By 10 to 12 months of age, children with Down syndrome understand that spoken language is a form of communication. Barring any hearing issues, they can comprehend what is said to them. This being said, they are often not physically or neurologically ready to speak until closer to age two or three.

Sign language gives preverbal children a way to express their needs, thereby reducing anxiety and discomfort. When used together with gestures and spoken language, sign language helps children with developmental delays learn to talk.

Parents and other caregivers should speak and sign simultaneously. Whenever you sign, say the word aloud as well. Your child will most likely respond with signs until they are ready to speak.

Other Speech and Language Supports

Along with signs and gestures, communication boards and synthesized speech systems can be used to help bridge the language gap.

Communication boards are made of pictures that children can point to in order to express their needs.

For example, one image might mean "hungry" while another indicates the need to use the toilet. While the child will point initially, the adult should speak and point together, such as pointing to the "hungry" picture while saying, "Are you hungry? I'll get you a snack."

Synthesized speech systems can be helpful for children whose speech is more severely impacted. A speech language pathologist or an augmentative communication specialist can help your family set one up and teach your child to use it.

Environmental Factors and Language Development

Parents and caregivers can best support babies' language development by surrounding them with language from birth. Children with Down syndrome benefit from this just as much as any other child.

To immerse children in language you can:

  • Talk to them about anything and everything, such as narrating your day and pointing out types of fruits and vegetables in the grocery store.
  • Read aloud 15 minutes each day or more. Adding a story before naps and bedtime is a good way to ensure you read to your child regularly.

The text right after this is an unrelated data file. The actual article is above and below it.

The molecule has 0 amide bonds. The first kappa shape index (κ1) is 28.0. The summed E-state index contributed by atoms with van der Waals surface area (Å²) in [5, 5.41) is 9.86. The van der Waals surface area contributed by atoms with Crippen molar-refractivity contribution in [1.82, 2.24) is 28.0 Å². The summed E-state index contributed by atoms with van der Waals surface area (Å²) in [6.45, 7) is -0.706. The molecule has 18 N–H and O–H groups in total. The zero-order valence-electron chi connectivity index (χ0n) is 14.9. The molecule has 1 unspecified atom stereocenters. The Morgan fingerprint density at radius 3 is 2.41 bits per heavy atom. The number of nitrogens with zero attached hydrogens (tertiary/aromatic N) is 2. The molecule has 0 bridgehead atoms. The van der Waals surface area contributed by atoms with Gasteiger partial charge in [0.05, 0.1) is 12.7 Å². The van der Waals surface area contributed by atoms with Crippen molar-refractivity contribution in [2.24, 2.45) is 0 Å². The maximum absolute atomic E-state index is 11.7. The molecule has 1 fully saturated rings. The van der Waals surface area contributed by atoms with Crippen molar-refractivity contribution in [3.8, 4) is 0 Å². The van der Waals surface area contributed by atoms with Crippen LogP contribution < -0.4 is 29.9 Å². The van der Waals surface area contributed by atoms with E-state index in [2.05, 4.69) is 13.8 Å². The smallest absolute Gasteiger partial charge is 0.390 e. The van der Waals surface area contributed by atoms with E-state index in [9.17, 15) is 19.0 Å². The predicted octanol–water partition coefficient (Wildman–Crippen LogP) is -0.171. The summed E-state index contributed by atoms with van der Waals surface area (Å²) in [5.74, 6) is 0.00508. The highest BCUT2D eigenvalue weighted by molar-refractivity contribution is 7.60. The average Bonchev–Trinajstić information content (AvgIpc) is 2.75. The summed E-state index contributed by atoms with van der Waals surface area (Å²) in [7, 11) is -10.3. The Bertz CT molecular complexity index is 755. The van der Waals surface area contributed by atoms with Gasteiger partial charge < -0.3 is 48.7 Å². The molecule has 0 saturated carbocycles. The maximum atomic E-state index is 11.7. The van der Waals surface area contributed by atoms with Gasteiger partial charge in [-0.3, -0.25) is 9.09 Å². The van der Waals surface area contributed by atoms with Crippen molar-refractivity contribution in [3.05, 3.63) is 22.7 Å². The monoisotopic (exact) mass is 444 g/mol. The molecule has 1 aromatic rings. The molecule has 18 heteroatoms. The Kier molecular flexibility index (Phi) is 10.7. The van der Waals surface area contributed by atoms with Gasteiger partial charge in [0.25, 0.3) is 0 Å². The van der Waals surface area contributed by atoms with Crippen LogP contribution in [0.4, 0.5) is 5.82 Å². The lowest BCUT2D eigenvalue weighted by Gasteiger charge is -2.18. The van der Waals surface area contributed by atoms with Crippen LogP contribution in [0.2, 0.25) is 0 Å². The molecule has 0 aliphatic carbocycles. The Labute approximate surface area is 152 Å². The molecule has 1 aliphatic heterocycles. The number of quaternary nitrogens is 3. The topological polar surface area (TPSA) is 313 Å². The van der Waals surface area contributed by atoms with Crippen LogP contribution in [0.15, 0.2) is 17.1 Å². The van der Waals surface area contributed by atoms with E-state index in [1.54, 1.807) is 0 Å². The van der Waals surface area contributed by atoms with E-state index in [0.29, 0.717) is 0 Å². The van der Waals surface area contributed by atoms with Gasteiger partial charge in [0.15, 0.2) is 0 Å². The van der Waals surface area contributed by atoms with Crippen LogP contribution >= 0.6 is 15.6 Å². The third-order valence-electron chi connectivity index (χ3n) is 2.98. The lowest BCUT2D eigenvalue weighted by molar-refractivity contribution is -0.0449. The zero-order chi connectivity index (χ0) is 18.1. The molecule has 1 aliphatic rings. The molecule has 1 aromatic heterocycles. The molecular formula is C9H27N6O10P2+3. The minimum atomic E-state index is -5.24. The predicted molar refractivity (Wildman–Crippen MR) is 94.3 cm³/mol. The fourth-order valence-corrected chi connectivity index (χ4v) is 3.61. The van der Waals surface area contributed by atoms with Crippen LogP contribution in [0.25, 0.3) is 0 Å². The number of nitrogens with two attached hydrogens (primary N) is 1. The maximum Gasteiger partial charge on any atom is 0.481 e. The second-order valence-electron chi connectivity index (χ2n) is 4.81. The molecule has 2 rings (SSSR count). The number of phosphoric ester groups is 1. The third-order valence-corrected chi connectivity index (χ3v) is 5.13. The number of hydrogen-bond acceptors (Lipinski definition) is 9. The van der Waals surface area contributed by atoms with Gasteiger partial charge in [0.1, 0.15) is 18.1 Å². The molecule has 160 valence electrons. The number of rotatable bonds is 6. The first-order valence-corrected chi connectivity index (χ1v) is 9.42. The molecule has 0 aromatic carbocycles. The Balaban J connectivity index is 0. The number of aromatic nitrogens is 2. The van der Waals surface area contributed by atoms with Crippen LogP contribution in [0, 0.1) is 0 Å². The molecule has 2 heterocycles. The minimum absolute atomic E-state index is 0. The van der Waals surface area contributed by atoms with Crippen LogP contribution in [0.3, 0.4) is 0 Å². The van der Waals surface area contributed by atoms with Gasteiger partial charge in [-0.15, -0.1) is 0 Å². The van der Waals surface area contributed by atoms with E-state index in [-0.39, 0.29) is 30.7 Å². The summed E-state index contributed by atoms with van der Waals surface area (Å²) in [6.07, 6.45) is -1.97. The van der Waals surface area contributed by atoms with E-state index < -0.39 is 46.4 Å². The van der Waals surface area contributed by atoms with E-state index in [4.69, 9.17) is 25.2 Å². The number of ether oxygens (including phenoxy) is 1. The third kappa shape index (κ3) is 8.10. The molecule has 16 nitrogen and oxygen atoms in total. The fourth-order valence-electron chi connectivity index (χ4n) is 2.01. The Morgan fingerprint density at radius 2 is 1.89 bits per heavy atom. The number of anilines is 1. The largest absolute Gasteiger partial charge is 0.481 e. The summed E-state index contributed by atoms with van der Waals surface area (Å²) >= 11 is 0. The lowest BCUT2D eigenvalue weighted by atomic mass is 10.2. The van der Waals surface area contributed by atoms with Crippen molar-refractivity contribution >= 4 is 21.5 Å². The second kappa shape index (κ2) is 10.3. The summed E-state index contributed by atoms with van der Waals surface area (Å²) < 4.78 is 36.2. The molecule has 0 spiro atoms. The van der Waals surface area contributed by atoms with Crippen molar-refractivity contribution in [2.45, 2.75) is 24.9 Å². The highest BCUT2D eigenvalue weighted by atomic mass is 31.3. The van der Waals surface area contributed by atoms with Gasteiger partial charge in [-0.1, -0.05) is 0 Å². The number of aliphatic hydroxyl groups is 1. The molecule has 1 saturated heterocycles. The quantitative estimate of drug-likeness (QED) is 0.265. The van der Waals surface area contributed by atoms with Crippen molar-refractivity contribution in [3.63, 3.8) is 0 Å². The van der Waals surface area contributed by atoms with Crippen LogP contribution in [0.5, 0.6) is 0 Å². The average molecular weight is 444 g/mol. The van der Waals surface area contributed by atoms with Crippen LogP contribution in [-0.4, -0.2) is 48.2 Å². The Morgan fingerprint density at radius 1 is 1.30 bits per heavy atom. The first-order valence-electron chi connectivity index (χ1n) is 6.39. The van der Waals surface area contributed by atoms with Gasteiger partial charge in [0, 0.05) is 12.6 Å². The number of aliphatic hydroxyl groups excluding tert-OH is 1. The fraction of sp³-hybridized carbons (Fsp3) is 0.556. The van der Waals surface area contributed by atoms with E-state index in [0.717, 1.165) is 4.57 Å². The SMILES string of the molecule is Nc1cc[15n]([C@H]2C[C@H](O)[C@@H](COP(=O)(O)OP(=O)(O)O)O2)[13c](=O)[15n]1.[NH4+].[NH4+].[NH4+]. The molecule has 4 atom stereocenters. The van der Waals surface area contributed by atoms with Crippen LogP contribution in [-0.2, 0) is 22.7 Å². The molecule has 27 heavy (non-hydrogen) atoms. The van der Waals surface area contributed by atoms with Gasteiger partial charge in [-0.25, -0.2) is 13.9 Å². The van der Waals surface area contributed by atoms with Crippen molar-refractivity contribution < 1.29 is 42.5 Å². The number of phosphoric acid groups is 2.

• Sing to your baby throughout the day. Nursery rhymes or lullabies are good options.

Children with Down syndrome often have some level of cognitive delay, so it's even more important to expose them to as much language as possible and to provide multi-sensory experiences, such as letting them hold and taste an apple while repeating the word aloud.

A Word From Verywell

Down syndrome affects a child's ability to communicate in a variety of ways. If you have a child with Down syndrome, know that early speech and language interventions can improve their quality of life tremendously.

Instead of thinking of Down syndrome as a disability, think of it as a developmental difference that requires a unique type of support. Your child will certainly lead a life that is different than most of their peers, but it can be a happy and fulfilling life if their needs are understood and met.

3 Sources
Verywell Family uses only high-quality sources, including peer-reviewed studies, to support the facts within our articles. Read our editorial process to learn more about how we fact-check and keep our content accurate, reliable, and trustworthy.
  1. Martin GE, Klusek J, Estigarribia B, Roberts JE. Language characteristics of individuals with down syndrome. Top Lang Disord. 2009;29(2):112-132.

  2. Anil MA, Shabnam S, Narayanan S. Feeding and swallowing difficulties in children with Down syndrome. J Intellect Disabil Res. 2019;63(8):992-1014. doi: 10.1111/jir.12617

  3. LoRe D, Ladner P, Suskind D. Talk, read, sing: early language exposure as an overlooked social determinant of health. Pediatrics. 2018;142(3). doi: 10.1542/peds.2018-2007

By Elisa Cinelli
Elisa is a well-known parenting writer who is passionate about providing research-based content to help parents make the best decisions for their families. She has written for well-known sites including POPSUGAR and Scary Mommy, among others.